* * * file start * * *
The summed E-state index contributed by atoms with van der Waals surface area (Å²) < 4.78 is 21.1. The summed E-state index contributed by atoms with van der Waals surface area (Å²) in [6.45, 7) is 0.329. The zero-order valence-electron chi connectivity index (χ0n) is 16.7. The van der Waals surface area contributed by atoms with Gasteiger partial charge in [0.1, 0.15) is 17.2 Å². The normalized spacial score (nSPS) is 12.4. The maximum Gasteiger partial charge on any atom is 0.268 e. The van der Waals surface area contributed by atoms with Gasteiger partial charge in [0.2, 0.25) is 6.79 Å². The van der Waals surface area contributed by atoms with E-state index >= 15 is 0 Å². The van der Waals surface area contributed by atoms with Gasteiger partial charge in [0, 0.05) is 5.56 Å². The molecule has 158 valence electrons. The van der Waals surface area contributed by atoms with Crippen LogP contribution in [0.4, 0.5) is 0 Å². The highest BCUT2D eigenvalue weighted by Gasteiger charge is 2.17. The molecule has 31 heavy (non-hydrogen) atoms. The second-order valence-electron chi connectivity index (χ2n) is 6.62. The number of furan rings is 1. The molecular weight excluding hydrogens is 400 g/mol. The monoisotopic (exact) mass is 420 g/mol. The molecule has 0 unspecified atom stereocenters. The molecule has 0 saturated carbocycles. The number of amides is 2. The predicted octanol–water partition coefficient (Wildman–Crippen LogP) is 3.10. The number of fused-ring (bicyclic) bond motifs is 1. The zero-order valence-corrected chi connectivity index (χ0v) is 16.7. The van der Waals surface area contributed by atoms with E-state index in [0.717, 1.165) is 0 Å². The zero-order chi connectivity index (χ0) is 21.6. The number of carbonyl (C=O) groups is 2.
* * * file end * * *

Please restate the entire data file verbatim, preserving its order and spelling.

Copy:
The summed E-state index contributed by atoms with van der Waals surface area (Å²) < 4.78 is 21.1. The summed E-state index contributed by atoms with van der Waals surface area (Å²) in [6.45, 7) is 0.329. The zero-order valence-electron chi connectivity index (χ0n) is 16.7. The van der Waals surface area contributed by atoms with Gasteiger partial charge in [0.1, 0.15) is 17.2 Å². The normalized spacial score (nSPS) is 12.4. The maximum Gasteiger partial charge on any atom is 0.268 e. The van der Waals surface area contributed by atoms with Gasteiger partial charge in [0.2, 0.25) is 6.79 Å². The van der Waals surface area contributed by atoms with E-state index >= 15 is 0 Å². The van der Waals surface area contributed by atoms with Gasteiger partial charge in [0, 0.05) is 5.56 Å². The molecule has 158 valence electrons. The van der Waals surface area contributed by atoms with Crippen LogP contribution in [0.4, 0.5) is 0 Å². The highest BCUT2D eigenvalue weighted by Gasteiger charge is 2.17. The molecule has 31 heavy (non-hydrogen) atoms. The second-order valence-electron chi connectivity index (χ2n) is 6.62. The number of furan rings is 1. The molecular weight excluding hydrogens is 400 g/mol. The monoisotopic (exact) mass is 420 g/mol. The molecule has 0 unspecified atom stereocenters. The molecule has 0 saturated carbocycles. The number of amides is 2. The predicted octanol–water partition coefficient (Wildman–Crippen LogP) is 3.10. The number of fused-ring (bicyclic) bond motifs is 1. The zero-order valence-corrected chi connectivity index (χ0v) is 16.7. The van der Waals surface area contributed by atoms with E-state index in [0.717, 1.165) is 0 Å². The zero-order chi connectivity index (χ0) is 21.6. The number of carbonyl (C=O) groups is 2.